How to Select the Right Plant
Plants are sensitive to the amount of sun and water they receive, the temperature, and the type of soil. When selecting plants it is essential to know the microclimates and soils across your site and choose plants which like those conditions. Failure to do so can be costly, as poorly selected plants usually die or have weak growth and few flowers.
Step 1 - Assess site conditions
Draw a sketch of your site showing its microclimates, environments and soil types
- What is your local climate?
||Inland - hot summers
Eg Mallee, Wimmera, North Country, Horsham, Mildura, Swan Hill, Echuca, Bendigo, Shepparton, Albury/Wodonga
|Highlands - frosty winters
Eg Hamilton, Ararat, Ballarat, Kyneton, Kilmore, Mansfield, Bright, Wangaratta
|Coastal - temperate
Eg Warrnambool, Geelong, Melbourne (most), LaTrobe Valley, Sale, East Gippsland
- What are the microclimates and environments across your site?
NOTE: Microclimates and environments can change dramatically even across small suburban gardens
Exposed north or west facing sites are generally hot and dry; a southerly aspect cool and moist; buildings can create windy spots or channel cold, frosty air in winter).
||hot, normal, cold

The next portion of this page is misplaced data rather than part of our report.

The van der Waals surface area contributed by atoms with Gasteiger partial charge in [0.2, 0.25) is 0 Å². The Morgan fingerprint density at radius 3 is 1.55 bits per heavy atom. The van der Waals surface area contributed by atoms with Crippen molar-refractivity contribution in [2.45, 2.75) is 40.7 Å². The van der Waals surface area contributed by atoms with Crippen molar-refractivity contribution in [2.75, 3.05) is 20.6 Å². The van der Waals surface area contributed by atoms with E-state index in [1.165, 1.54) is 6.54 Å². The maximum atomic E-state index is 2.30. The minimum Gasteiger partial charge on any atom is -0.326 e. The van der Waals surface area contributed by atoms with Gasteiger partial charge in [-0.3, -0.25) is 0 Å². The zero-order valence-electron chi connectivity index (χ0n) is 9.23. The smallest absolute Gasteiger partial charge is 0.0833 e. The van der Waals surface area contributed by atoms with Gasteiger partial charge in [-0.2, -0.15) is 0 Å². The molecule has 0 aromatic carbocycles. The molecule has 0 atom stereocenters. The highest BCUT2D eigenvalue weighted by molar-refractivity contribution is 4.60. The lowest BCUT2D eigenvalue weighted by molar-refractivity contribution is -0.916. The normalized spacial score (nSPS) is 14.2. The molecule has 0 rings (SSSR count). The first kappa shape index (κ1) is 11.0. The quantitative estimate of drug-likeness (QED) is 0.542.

||frost free, light (-2 to -3°C), moderate (-4 to -5°C), heavy (> -6°C)
||full sun, part sun, full shade
||salt spray, windy, bushfire prone area
||dry, normal, moist, waterlogged
Example of a Site Sketch
- What soils do you have on your site?
NOTE: Soils too can change dramatically across small sites. (Eg
Clay sub soil might have been deposited on the top soil in a section of the site during building construction; limestone might occur in a location making the soil there alkaline)
>>Information About Soils, >>Victorian Soil Types by Region and >>Map - Surface Soil pH across Victoria
||Gravel, sand, sandy loam, loam, clay loam or clay
||Alkaline (pH greater than 7.4), neutral (pH 6.6 - 7.3)
acid (pH less than 6.5)
Step 2 - Select plants
which suit both your garden design and site conditions
Now it's time to visit your local plant nursery. Take your site sketch with you and always read the plant labels to ensure the ones you like suit your site conditions and, when they reach maturity, will have the right size and shape.
NOTE: Most Australian native plants grow rapidly, so it is often best to buy a small plant instead of a more expensive mature plant.
Now that you are ready to plant
Australian Plant Nurseries